John, are you aware of ANY poor quality bandsaws from Italy?   [unsure]

Offline PaulMarcel

  • Posts: 1456
    • Voilà, my blog
Re: Any tip what to do to warped boards?
« Reply #21 on: July 15, 2012, 06:22 PM »
John, are you aware of ANY poor quality bandsaws from Italy?   [unsure]

Those from 'porto di merci' are questionable  [tongue]
Visit my blog for Festool adventures
IG: @PaulMarcel328

Offline RonWen

  • Retailer
  • *
  • Posts: 1701
    • Ordering
Re: Any tip what to do to warped boards?
« Reply #22 on: July 15, 2012, 06:25 PM »
I'm more likely to toss a straight/flat piece of wood in the burn pile than a really warped piece.

I believe that to be true -- you seem to get a bit of inspiration from that which isn't straight & narrow.  [wink]

Offline Scott Burt

  • Magazine/Blog Author
  • *
  • Posts: 1985
  • painter/writer/educator
    • Prep to Finish
Re: Any tip what to do to warped boards?
« Reply #23 on: July 15, 2012, 06:44 PM »
Step Two:

(Attachment Link)

You broke my heart Scott -- there appeared to be a fair amount of thick cherry & other hardwoods in there...  [sad]  [crying]

No cherry, I promise.

Offline joraft

  • Posts: 860
Re: Any tip what to do to warped boards?
« Reply #24 on: July 15, 2012, 07:11 PM »

John, are you aware of ANY poor quality bandsaws from Italy?   [unsure]


Ron, I have not run across any.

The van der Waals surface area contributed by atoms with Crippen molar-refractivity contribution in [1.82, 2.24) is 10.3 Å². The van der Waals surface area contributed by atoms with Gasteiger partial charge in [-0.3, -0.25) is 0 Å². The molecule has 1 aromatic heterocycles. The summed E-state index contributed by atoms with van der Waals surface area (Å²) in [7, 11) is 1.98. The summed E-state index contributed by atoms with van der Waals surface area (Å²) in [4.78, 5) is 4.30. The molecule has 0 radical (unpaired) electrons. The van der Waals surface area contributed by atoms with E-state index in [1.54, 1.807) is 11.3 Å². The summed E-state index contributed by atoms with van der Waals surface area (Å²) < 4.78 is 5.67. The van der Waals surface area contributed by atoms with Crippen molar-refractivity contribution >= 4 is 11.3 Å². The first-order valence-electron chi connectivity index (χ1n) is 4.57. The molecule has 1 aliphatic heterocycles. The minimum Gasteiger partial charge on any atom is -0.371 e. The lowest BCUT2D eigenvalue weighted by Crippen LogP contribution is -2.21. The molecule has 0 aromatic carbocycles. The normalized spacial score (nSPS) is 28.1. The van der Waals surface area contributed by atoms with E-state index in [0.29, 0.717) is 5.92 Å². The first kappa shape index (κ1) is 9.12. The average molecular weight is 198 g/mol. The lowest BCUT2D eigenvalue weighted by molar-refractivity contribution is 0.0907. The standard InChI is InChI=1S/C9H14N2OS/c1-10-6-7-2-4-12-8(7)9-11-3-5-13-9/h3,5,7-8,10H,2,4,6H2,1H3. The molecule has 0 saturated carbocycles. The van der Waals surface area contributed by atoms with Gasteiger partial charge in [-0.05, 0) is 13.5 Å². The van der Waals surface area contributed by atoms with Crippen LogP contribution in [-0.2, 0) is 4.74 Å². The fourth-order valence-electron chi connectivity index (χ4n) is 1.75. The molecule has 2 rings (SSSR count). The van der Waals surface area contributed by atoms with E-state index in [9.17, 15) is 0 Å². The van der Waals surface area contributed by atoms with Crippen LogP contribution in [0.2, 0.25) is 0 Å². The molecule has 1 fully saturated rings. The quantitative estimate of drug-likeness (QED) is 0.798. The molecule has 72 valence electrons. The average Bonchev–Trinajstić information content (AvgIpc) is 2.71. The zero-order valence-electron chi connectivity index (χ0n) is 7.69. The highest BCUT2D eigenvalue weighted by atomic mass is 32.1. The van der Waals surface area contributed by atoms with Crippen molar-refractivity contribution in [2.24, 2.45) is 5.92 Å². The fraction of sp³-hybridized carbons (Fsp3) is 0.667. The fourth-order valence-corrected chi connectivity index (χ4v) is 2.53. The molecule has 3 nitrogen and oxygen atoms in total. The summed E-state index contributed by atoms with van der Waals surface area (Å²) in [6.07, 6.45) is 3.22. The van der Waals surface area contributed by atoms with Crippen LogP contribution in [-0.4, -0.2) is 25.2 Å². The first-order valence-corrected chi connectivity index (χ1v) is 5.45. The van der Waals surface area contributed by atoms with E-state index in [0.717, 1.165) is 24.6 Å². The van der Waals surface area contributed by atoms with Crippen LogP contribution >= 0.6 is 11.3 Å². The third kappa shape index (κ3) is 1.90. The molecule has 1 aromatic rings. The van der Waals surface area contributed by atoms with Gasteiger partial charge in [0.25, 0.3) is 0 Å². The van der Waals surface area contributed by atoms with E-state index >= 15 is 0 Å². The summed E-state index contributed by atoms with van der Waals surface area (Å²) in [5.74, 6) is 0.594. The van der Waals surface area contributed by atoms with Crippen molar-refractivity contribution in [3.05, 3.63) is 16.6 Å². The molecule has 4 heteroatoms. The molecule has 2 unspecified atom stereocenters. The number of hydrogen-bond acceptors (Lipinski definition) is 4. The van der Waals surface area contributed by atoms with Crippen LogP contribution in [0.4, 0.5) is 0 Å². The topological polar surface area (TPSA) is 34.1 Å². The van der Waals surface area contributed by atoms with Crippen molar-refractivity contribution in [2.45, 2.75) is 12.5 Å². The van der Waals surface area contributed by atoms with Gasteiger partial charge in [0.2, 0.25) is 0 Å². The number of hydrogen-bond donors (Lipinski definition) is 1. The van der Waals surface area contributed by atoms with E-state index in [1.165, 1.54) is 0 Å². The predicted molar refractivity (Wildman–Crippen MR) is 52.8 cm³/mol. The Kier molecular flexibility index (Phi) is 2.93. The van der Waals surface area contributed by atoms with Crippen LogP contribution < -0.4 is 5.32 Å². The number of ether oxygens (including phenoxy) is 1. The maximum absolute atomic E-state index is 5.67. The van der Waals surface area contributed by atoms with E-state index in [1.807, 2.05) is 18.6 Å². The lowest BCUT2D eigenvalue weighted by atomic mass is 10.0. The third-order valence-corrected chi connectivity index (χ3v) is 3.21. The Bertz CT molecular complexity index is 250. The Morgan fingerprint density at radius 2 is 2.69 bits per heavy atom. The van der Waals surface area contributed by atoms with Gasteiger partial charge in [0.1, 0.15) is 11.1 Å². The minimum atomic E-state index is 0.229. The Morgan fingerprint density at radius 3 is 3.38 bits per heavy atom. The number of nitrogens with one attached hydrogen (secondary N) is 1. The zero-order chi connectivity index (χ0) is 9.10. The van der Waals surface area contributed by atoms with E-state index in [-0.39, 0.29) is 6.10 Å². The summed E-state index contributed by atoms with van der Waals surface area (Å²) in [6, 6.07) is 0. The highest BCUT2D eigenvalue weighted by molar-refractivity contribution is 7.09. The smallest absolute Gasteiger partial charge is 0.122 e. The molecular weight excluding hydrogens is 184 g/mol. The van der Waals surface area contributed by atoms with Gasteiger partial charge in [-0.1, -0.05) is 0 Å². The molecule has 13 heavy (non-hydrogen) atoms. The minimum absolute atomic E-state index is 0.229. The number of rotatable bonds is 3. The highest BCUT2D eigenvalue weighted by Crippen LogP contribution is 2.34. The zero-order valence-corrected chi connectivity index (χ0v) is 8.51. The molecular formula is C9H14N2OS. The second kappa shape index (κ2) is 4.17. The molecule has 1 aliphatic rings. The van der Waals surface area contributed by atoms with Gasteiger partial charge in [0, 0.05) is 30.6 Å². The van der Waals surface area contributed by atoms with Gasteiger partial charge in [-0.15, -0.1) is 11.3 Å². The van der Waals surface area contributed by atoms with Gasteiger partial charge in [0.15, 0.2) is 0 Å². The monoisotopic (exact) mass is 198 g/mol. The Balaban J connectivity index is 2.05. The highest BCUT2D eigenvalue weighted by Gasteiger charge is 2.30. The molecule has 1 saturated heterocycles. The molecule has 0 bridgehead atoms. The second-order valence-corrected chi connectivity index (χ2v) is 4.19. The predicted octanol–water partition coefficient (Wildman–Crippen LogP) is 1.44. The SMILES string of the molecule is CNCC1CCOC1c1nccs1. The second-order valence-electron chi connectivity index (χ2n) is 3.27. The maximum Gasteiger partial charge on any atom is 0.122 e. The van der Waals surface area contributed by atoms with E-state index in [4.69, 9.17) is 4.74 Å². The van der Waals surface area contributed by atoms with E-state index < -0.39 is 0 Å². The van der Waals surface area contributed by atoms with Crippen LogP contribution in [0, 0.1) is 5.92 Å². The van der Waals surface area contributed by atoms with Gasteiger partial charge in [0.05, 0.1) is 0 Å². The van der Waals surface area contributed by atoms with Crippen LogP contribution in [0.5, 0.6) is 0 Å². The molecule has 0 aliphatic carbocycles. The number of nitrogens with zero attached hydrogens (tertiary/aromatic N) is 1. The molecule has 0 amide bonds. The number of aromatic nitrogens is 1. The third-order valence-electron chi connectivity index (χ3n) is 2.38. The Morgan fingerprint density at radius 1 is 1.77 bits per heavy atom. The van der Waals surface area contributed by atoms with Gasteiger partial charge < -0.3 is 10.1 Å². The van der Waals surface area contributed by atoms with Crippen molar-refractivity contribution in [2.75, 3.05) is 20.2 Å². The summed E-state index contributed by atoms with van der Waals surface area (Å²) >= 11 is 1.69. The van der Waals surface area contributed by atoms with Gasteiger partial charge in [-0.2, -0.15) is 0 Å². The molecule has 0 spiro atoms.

I don't know why the Italians have such a reputation for manufacturing quality bandsaws. It could be that for so long they have supplied more to the rest of the world than any other country. They have a huge interest in maintaining a stellar reputation.
John

Offline Jesse Cloud

  • Posts: 1717
  • Festooling at the end of a dirt road in New Mexico
Re: Any tip what to do to warped boards?
« Reply #25 on: July 15, 2012, 07:39 PM »
In spite of my Festool addiction, I am normally a rather frugal kind of guy and I hate to throw things away.

But, a pile of twisted wood can take a lot of time away from more productive shop activities and wind up creating a heartbreak anyhow.

I spend a lot of time at the lumberyard carefully matching grain patterns and finding just the right figure for that curved leg, so its very unlikely that the scrap pile will yield anything very useful.

So, unless there is something very special about this wood that merits the time needed to salvage it, it sounds like firewood to me.